Castile Soap is named after Castile, Spain a region that is known for its olive oil. The castile bar of soap was traditionally made with animal fat or olive oil but is now produced with different vegetable oils like palm, coconut, hemp, jojoba and olive.
 
Castile soap is quite the travel life-saver as it is not only eco-friendly, it is free from artificial foaming agents and harsh cleansers while also being biodegradable, but it is also a truly a versatile product that can replace many common staples in any travel beauty bag.
 
There are many different companies that sell Castile Soap (Kiss My Face & Mountain Skye) or you can make your own, but it seems the most popular and widely available (I’ve often seen them in Whole Food Stores and Planet Organic in my city) is Dr. Brommer’s Castile Soap. Dr. Brommer’s castile soaps boast more than 18 different uses including toothpaste, household cleaner, shampoo and cleanser.
 
4ee4f95981373ce0c072dbbb4f13baf5Dr. Bronner castile soaps
 
The line (which is certified organic) has a huge variety of Castile soaps in an assortment of scents, including an unscented version. But the secret to unlocking their potential is understanding when to (or not to) dilute the soap in water to obtain the desired effect. I recently switched from shampoo to no ‘poo and although I have hit a couple of bumps in the road I’ve noticed that sometimes the solution to a hair problem is as simple as fiddling around with the ratios. I would recommend doing the same thing with any castile soap if you hit a road block.
 
For example when used as a cleanser many individuals maybe feel that application of the soap straight to their skin may cause drying. The soap is made from organic saponified oils and can be diluted (half and half) to form a gentle lather that will effectively clean anyone’s face. Other uses for travel purposes can include (dilution tips taken from Going Green with a Bronner Mom and Her Packing List):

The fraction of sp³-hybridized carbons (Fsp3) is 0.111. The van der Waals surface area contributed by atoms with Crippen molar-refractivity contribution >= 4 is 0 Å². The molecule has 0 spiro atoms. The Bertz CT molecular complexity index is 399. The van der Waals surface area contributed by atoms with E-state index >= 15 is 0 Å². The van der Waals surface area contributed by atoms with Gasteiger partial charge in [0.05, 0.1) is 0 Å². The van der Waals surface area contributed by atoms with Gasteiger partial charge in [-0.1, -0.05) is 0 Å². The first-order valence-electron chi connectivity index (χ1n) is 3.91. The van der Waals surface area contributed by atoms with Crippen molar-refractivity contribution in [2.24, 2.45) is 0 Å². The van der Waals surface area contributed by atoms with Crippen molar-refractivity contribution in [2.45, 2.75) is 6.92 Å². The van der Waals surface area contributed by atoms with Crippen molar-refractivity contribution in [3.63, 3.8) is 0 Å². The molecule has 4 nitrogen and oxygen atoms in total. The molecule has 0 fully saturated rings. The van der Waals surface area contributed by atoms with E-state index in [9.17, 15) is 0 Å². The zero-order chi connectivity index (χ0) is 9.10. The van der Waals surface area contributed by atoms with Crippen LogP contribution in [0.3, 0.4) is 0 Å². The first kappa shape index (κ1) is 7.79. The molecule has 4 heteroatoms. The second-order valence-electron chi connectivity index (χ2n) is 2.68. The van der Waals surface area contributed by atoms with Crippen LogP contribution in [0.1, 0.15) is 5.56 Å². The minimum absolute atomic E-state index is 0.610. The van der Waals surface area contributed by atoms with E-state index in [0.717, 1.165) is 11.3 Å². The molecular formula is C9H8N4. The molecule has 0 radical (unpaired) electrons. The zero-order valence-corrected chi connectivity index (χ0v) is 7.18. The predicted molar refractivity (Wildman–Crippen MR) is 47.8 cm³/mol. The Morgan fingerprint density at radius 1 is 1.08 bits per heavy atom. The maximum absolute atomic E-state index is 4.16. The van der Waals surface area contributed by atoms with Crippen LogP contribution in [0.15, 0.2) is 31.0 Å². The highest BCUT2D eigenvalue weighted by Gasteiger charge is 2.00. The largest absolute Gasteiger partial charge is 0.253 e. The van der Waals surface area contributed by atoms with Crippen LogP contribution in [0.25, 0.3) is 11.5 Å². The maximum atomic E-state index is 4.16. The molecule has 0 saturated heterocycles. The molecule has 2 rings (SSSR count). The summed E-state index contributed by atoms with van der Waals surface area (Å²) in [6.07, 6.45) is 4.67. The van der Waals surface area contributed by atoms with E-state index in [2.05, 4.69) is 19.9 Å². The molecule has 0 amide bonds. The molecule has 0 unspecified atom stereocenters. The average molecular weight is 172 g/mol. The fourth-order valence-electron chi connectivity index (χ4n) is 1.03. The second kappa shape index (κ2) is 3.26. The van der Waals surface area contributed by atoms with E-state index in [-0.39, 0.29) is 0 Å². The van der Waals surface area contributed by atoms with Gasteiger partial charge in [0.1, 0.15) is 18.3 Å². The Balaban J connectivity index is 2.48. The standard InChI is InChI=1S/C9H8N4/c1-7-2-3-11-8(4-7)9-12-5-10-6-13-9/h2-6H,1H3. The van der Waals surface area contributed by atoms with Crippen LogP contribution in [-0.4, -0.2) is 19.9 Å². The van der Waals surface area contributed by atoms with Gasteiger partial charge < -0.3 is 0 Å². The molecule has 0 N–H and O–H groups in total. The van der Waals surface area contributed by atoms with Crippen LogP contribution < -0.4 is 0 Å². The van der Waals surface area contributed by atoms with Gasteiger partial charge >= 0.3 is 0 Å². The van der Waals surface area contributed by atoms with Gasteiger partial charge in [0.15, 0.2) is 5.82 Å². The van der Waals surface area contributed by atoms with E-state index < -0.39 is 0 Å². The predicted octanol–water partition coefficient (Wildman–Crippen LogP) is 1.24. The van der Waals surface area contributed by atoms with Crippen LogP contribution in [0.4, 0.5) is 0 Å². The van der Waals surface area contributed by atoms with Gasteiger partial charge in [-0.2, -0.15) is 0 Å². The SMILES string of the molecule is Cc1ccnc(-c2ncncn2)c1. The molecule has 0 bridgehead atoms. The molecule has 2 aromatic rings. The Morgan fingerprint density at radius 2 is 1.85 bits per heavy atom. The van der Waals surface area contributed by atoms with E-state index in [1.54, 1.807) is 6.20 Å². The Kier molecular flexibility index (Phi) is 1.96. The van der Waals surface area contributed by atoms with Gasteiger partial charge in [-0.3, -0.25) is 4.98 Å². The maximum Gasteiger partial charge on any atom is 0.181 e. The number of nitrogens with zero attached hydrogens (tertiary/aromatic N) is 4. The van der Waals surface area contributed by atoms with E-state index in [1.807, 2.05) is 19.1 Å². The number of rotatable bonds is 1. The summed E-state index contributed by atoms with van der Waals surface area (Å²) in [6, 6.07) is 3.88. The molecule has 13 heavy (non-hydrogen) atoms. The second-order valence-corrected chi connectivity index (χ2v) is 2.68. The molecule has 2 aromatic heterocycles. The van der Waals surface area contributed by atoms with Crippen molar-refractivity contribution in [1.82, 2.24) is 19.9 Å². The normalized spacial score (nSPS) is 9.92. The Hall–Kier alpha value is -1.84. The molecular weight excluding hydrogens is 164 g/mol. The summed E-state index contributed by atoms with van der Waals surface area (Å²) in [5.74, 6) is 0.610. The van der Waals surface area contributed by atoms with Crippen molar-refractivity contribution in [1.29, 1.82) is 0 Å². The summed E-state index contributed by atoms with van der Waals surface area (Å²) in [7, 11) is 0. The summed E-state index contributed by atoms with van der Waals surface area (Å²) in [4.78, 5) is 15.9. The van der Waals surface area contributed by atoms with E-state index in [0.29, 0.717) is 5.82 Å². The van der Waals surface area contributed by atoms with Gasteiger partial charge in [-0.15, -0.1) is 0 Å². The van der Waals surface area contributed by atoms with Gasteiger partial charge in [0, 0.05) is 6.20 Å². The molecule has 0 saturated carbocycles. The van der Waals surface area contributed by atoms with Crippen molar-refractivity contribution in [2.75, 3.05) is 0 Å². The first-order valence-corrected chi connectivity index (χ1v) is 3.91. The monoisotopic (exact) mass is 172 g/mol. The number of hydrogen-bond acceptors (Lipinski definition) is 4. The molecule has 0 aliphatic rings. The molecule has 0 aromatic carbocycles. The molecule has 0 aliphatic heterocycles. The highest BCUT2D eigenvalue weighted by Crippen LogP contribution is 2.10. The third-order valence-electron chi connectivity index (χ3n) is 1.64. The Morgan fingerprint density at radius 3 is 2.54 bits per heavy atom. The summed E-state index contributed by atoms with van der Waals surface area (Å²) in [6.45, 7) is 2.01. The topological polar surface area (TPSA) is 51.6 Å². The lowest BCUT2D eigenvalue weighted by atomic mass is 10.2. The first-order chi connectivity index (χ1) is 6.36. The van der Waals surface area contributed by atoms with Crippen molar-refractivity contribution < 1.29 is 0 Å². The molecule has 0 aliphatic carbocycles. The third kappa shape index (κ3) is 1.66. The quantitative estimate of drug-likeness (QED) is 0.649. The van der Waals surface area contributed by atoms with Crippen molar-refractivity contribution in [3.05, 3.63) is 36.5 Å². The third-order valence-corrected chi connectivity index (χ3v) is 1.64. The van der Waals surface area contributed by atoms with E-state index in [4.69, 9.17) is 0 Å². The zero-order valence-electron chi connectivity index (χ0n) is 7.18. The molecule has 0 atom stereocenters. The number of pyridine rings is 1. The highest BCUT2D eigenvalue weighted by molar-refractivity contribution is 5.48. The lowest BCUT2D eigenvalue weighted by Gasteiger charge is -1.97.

Shaving: Face – 10 drops; Underarms – 3 drops; Legs – ½ tsp; Work to a lather in wet hands and then apply to area.
 
Body: one small squirt on a wet washcloth, applied to a wet body
 
Foot Bath: 1 ½ tsp. in a small tub of hot water.
 
Laundry: 1/3-1/2 c. of soap for a large load in a normal washer. Add ½ c. vinegar to the rinse cycle. Use half of these amounts for HE
 
After shave: Dab a few drops on and it won’t burn like many aftershaves.
 
Cooling lotion: The peppermint and eucalyptus varieties can be rubbed on for a cooling sensation.
 
Hair: ½ Tbsp. in your hand, worked into wet hair, or dilute ½ Tbsp. in ½ a cup of water and work that into wet hair. To counteract any drying effects of the soap, I would also recommend rubbing a very small amount of oil (coconut, oil etc.) onto the ends of towel dried hair.  
 
What is rule numero uno when packing? Less is more. Dr. Bronner’s Castile soap is eco-friendly, fair trade, certified organic and sold in recycled bottlesPLUS a multi purpose travel essential that covers a huge variety of traveling needs and lasts for months. It is also sold in many countries around the world (just in case you run out) and come in a variety of sizes. It is quite literally one of the most travel-savvy products that one can pack on their next trip! 
 
Please note that this is not a sponsered post and is a personal opinion.